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A Journal on Surgery

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Minerva Chirurgica 2013 February;68(1):77-86

language: English

Current management of peritoneal carcinomatosis from colorectal cancer

Ceelen W. P.

Department of Gastrointestinal Surgery, Ghent University Hospital, Ghent, Belgium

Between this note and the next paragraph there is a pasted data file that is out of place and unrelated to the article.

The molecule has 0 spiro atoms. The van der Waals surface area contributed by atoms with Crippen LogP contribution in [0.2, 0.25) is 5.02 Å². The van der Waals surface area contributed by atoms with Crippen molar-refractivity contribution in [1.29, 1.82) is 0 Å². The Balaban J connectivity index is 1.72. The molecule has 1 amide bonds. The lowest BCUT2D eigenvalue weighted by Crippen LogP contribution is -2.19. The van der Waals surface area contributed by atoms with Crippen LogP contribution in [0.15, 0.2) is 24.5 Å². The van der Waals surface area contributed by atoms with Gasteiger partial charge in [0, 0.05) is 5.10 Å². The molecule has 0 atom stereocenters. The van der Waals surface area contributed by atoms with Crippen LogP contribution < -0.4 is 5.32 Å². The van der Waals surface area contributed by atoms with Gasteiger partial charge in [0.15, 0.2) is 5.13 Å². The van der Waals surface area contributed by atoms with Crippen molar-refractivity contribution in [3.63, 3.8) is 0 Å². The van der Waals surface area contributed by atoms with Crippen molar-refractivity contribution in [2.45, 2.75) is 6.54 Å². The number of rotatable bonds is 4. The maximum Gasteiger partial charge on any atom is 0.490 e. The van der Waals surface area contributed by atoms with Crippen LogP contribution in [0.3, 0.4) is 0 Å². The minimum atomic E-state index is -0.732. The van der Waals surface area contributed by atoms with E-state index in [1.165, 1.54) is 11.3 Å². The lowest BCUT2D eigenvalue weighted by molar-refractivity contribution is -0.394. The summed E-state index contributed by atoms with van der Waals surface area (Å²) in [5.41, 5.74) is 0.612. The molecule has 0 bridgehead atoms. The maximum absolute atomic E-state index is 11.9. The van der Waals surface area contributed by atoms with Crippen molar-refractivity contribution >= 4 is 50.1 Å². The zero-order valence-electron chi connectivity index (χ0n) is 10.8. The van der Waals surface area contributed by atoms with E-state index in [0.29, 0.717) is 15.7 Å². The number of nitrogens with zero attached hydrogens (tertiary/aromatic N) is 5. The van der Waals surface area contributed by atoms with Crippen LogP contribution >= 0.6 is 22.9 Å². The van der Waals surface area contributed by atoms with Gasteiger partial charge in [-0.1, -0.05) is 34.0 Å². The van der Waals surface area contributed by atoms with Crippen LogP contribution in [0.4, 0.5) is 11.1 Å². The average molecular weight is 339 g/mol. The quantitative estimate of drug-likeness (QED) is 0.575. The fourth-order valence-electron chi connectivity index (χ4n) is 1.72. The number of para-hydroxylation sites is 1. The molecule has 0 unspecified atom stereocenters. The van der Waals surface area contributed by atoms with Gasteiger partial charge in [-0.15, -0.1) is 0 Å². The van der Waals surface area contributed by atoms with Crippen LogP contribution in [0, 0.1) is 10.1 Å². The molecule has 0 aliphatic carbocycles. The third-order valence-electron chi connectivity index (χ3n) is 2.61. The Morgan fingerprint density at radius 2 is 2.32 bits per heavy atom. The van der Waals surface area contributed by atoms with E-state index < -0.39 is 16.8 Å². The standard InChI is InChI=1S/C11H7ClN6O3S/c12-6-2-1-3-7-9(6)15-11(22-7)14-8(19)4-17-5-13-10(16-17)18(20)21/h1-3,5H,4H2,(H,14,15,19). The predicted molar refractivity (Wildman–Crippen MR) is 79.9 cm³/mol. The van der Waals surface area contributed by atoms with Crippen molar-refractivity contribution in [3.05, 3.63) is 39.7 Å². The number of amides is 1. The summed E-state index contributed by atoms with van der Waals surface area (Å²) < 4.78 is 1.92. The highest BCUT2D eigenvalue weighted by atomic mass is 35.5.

Approximately 5% of colorectal cancer (CRC) patients will develop peritoneal carcinomatosis (PC) in the absence of systemic disease. Iconographic staging is only moderately accurate, but may be improved by diffusion weighted MR imaging. Systemic chemotherapy prolongs survival in PC patients, but is less active than in patients with hepatic metastasis. Intraperitoneal chemotherapy is based mainly on pharmacokinetic and pharmacodynamic observations. An increasing number of patients is treated with cytoreductive surgery followed by hyperthermic intraperitoneal chemoperfusion (HIPEC). Provided a complete resection can be performed, a median survival of almost three years may be achieved. The combined procedure is, however, associated with potentially significant morbidity. In patients with resected CRC at high risk of peritoneal recurrence, planned repeat surgery with “prophylactic”. HIPEC has been shown to significantly reduce the risk of peritoneal recurrence. Cytoreduction and HIPEC should be a component of a multimodal approach, including neoadjuvant and adjuvant therapeutic regimens. Several questions remain, such as the specific role of HIPEC versus surgery alone, and the results of ongoing randomized trials are expected to provide important answers.

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